By Graham "GSM" Matthews
Here on SummerSlam Recall, I will be ranking my top 20 favorite matches in WWE SummerSlam history. A new installment will be posted every day leading up to SummerSlam 2016, culminating with my No. 1 favorite match on Saturday, August 20th. Each article will offer an in-depth look at each match and an analysis of why it is among my favorites.
Whenever I'm asked what SummmerSlam shows are the greatest and/or my favorite of all-time, I would be remiss if I didn't include the 2002 installment. It is widely regarded by fans as one of the best pay-per-views period, and even though I wasn't a fan at the time it occurred, watching the event in its entirety for the first time back in 2014 was a treat to say the least. Thus, it shouldn't come as any surprise that you will see a handful of matches from that show on this elusive list.
One of the main reasons why the event is remembered so fondly by fans is because of how the show started with Kurt Angle and Rey Mysterio opening the event on a high note. Needless to say, this SummerSlam is filled with extraordinary wrestling, but you can't get much better than Angle vs. Mysterio, a dream match for many upon Mysterio's arrival in WWE. He debuted on the SmackDown brand a mere month before this bout, so he had the opportunity of a lifetime when he faced Angle at the August extravaganza.
Before we break down this marvelous match, let's take a brief moment to appreciate how great of a year Angle had in 2002. While he wouldn't win world title gold until December's Armageddon event, he was contesting potential Match of the Year candidates on a near-monthly basis with the likes of The Rock, The Undertaker, Edge, Chris Benoit, and eventually Mysterio. Hell, he managed to get a good match out of Hulk Hogan at King of the Ring that year! And his strong streak of stellar PPV matches would continue at SummerSlam.
Heading into the event, Mysterio was in the driver's seat, despite being fresh on the scene in WWE. He owned a victory over Angle in tag team action, in addition to costing him a match on SmackDown against Billy Kidman. The Master of the 619 was also the master of mind games, and that surely worked to his advantage in this one-on-one affair. But being the seasoned veteran he was, Angle wasn't going to allow Mysterio get one over on him so easily.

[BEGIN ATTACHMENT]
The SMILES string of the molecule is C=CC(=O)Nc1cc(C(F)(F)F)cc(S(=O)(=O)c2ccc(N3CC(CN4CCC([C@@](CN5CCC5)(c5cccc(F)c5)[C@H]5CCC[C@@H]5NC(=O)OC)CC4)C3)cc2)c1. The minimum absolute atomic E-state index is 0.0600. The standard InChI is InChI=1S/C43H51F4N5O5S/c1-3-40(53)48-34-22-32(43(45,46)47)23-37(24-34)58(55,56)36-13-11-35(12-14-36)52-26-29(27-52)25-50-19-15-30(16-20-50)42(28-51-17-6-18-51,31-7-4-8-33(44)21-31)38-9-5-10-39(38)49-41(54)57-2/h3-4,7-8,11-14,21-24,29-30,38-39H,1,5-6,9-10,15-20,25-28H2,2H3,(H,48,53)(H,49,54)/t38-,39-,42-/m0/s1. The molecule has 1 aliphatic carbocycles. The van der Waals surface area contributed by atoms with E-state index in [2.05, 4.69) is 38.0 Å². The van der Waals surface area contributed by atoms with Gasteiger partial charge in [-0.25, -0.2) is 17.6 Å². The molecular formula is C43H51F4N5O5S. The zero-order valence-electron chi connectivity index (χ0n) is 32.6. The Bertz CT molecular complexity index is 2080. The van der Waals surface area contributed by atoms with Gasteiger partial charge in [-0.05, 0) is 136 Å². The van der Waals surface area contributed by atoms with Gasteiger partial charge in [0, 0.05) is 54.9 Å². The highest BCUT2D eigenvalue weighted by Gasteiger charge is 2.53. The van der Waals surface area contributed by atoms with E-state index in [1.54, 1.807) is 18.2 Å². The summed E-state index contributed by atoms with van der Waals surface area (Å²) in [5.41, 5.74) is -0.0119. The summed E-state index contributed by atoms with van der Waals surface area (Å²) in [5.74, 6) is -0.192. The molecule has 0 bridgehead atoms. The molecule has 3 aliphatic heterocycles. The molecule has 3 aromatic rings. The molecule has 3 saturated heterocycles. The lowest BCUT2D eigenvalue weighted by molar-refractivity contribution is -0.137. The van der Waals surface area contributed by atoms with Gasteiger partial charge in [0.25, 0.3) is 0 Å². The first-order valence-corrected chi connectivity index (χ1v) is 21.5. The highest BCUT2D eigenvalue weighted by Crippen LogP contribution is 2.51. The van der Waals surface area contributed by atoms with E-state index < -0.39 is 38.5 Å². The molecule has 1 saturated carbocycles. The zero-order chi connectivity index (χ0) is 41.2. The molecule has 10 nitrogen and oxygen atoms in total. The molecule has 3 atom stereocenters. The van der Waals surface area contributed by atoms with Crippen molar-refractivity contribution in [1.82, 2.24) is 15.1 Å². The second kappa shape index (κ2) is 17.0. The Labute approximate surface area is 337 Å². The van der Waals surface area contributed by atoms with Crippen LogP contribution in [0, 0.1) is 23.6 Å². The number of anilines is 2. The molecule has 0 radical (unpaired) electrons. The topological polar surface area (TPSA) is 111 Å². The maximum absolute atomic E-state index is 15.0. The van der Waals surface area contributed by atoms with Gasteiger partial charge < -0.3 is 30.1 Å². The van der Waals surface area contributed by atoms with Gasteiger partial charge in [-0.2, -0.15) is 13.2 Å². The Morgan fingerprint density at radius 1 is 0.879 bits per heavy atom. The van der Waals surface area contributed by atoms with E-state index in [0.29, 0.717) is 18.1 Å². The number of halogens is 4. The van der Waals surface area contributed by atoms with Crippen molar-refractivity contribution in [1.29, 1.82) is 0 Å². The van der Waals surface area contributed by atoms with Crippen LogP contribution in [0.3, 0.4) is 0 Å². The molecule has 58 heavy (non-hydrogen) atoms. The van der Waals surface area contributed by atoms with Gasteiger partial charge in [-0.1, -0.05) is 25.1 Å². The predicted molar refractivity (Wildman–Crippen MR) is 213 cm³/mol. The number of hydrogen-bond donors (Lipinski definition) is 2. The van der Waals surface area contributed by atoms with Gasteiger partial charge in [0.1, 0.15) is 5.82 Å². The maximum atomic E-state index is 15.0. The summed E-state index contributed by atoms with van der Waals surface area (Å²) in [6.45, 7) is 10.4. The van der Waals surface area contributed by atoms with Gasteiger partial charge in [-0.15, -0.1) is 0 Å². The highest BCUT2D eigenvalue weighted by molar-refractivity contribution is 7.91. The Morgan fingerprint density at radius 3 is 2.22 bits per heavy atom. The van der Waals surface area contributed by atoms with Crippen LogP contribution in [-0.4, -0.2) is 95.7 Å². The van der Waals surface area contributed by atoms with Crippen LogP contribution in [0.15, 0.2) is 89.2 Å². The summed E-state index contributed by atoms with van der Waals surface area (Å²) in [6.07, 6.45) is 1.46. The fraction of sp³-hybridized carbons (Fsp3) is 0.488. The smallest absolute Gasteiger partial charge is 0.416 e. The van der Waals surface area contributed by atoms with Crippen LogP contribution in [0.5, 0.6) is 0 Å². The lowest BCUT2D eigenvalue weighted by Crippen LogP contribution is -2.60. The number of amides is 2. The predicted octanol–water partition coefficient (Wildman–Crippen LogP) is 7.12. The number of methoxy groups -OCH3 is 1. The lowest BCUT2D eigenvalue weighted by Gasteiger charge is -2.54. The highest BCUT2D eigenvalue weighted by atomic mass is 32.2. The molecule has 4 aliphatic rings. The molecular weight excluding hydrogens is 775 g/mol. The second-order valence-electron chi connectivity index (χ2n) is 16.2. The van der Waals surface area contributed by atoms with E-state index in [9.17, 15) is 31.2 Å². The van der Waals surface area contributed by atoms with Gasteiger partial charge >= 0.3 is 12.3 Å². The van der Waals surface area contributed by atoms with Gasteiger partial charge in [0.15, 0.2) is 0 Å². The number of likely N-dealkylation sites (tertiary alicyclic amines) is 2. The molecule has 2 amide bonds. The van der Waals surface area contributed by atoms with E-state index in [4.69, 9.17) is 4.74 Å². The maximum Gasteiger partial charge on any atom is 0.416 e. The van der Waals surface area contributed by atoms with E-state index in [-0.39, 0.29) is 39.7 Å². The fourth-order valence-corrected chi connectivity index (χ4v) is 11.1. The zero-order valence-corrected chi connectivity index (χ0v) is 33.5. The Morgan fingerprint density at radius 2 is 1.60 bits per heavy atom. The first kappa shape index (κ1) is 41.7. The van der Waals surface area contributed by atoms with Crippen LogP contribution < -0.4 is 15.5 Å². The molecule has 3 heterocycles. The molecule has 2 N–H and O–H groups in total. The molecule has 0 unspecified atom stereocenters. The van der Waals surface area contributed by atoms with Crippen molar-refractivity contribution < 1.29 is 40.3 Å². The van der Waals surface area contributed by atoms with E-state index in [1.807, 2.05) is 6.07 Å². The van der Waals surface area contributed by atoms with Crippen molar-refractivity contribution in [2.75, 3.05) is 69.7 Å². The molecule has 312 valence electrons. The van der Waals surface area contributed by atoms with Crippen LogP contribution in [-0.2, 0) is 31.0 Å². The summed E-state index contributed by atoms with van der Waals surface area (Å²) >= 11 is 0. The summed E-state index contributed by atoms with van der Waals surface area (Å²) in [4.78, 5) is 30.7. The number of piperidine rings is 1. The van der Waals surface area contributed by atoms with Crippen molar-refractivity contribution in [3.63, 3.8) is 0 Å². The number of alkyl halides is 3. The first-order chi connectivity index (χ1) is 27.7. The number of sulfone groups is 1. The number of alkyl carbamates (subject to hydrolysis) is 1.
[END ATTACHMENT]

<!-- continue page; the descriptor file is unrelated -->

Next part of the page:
First and foremost, this match was perfectly positioned in the opening slot of SummerSlam. Granted, it would have done well at any other part of the card, but the crowd was engaged in the action the entire time and as noted, Mysterio and Angle did a wonderful job of setting the bar for the rest of the night. Obviously, their two styles meshed very nicely with Angle constantly utilizing his technical wrestling prowess and Mysterio dodging his attempts at every turn with his impressive quickness.
Those aforementioned mind games came into play early on as Mysterio attacked Angle from behind before the bell even rang. No more than a minute into the matchup, Angle went for his patented ankle lock and Mysterio looked to connect with the 619, but neither man was successful. From there, they put on a wrestling clinic and brawled some more, with Angle on offense more often than not. His smug smirk seemed to indicate he thought he had the match in the bag, but Mysterio put up one hell of a fight versus the Olympic Gold Medalist.
Just as Mysterio started to battle back, Angle met with him with a series of suplexes, similar to those executed on John Cena at the hands of Brock Lensar 12 years later. But Mysterio didn't stay down for long, launching himself over the referee and the top rope to land straight on his adversary on the outside. Unfortunately for the former Cruiserweight Champion, a springboard legdrop, a 619 and a Dropping the Dime weren't enough to put Angle away, who ultimately forced Mysterio to tap out to the ankle lock to close out an exciting contest.
SEE ALSO: "SummerSlam Recall, Match #16: John Cena vs. Brock Lesnar, SummerSlam 2014"